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  Homeward Bound: The Rand House  



""HOMEward Bound,

I wish I was...

HOMEward Bound,


where my thought's escapin'


where my music's playin'


where my love life's waitin'

Silently for me..."*

For two young wanderers — Chuck Rand, 32, and his 26-year-old Parisienne wife, Lydia — HOME is the place where you end one trip and start planning the next. HOME is the place you build yourself, using strictly local materials, but furnishing it with artifacts you gather from all over the world. HOME is an acre of wilderness at the end of the road, at the junction of Conundrum and Castle Creeks, outside Aspen, where the nearest neighbor is nowhere.

* © 1966. Words and music by Paul Simon of Simon & Garfunkle. Eclectic Music Co., publisher. Used with permission.



""This is where we lived while building
the house; now it's the shed."



Photos and interview with Chuck and Lydia Rand by Bob Chamberlain Musical background: Simon & Garfunkle's "Homeward Bound"

""...I'm sittin in the railway station..."

(Bob) When did your last trip start?

(Lydia) Where did it start?

(Chuck) Well, we bought a Volkswagen bus in Germany, ah...

""...got a ticket..."

we got it from the factory in Hanover, right? And then we spent about six months messing around in Europe seeing Lydia's parents and everything, and then we went to, ah... ah...

""...for my destination..."

...ah...Switzerland. We got our visas in Switzerland, and... drove to Yugoslavia. From Yugoslavia, we drove into Rumania and then went down through Bulgaria, and to Greece and down into the Middle East to Lebanon and then across...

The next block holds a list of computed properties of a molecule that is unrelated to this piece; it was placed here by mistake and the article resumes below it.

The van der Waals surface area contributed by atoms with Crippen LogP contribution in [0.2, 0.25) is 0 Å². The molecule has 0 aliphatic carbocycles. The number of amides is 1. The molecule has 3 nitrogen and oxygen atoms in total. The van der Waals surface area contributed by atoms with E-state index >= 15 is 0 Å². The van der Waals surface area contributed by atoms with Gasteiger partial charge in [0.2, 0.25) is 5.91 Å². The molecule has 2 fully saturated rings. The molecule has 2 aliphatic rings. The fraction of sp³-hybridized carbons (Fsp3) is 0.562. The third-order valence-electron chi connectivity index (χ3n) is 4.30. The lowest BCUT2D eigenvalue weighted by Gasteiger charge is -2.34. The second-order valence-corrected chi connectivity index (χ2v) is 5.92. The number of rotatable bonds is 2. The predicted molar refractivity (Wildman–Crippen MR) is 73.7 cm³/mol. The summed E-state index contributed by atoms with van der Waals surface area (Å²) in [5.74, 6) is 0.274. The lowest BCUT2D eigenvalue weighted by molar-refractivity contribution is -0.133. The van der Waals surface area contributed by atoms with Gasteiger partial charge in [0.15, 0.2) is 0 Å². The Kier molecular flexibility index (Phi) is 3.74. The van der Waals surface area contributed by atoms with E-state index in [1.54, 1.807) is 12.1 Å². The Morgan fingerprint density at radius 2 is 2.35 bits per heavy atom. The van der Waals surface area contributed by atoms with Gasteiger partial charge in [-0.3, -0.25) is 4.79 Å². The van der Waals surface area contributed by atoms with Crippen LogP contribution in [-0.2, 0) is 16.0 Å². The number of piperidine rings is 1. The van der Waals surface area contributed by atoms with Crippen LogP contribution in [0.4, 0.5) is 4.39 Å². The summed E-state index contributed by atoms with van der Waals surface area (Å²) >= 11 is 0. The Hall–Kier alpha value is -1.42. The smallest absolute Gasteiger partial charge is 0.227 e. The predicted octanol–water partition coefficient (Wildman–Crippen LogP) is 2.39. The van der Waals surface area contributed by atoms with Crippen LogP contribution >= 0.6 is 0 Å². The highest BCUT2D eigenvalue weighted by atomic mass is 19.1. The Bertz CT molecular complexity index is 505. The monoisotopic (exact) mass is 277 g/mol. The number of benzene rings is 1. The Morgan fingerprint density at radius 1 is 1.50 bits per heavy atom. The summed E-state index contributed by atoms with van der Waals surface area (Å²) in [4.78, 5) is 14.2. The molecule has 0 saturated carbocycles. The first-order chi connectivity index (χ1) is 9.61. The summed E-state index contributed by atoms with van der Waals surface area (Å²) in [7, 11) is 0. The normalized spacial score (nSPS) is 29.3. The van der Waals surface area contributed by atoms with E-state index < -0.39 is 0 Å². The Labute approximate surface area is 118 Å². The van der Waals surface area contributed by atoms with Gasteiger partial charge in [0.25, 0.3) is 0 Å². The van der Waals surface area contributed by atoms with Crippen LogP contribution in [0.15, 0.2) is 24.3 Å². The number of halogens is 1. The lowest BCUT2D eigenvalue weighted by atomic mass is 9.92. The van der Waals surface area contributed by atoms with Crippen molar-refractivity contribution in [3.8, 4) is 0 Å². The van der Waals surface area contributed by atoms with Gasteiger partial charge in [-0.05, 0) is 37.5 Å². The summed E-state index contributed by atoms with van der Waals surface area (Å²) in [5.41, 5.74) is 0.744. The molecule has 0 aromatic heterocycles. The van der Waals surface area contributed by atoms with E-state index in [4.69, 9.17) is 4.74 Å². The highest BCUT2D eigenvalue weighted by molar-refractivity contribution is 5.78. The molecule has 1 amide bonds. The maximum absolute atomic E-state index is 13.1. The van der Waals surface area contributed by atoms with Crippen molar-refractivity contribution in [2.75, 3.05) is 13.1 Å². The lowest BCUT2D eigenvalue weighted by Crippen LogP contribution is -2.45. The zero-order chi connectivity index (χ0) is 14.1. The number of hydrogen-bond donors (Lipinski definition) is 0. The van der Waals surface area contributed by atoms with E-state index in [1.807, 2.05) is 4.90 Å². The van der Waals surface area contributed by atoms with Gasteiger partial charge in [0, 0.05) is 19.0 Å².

""...on a tour of one-night stands..."

ah... oh Christ, to Iran, Afghanistan, and Pakistan, and India, finally ended up selling the car in Nepal, and then went back to India and, ah...

""my suitcase and guitar in hand..."

made it to Bangkok and Hong Kong and Japan and then around this way. The whole thing took about a year and a half...

""...Homeward Bound..."

but the only part we actually drove was from Europe to Nepal... and that was almost as much of a scene as the house was!

""...I wish I was Homeward Bound..."

How did you get started on the idea of building your own house anyway? I mean, did you...

Well, I've always wanted to build a house that was, you know, just stone and wood — forget all that plaster and stuff. Really, besides the sink and the oven top and the toilet and the sink, everything's either glass or wood. There's no plywood, there's no plaster, there's no paint anywhere — no paint at all.

But how did you get hooked in Aspen to do it?

Well, I had met a couple guys — Walter Schull and Bob Tattenham — in Europe, so I came through here to see them and I really liked it — it was the off-season. Walter said he would be interested in building something like this with me, so we sort of looked around, and found this piece out here. Started making something, you know, that we — oh, I don't know — something both of us wanted to do. I guess the over-all idea was to live in something we'd actually built ourselves.

Then we tried to use only materials from around here. All the beams are lodge pole pine that Pete Luhn cut for us up on Dry Woody. All the stones are from rock slides up behind the house. Everything is from here — except for the roof and the shingles, of course, although I read a cabin book that says you should make your own shingles, too. (Laughter)

Neither of us, as a matter of fact, had ever built a house before. We didn't know the first thing about it, so we did a lot of things, you know, just the logical way it seemed to do them, that nobody else does, like making the whole bathroom out of redwood. Nobody ever builds that way. I even used redwood for the shower, and you never see a shower out of wood — you know, it's always some funny tile or metal. But the redwood can take it.

Everything worked out all right, didn't it?



""We tried to use only materials from around here — all the stone
came from rock slides up behind the house."

Yes, almost everything worked out all right. They're very few really serious screw-ups in the house, that we haven't gotten rid of, you know, any bugs that were unworkable. The main thing is, of course, the structure, and we figured all that out, about the stresses on the wood and stuff like that.

Oh, you did?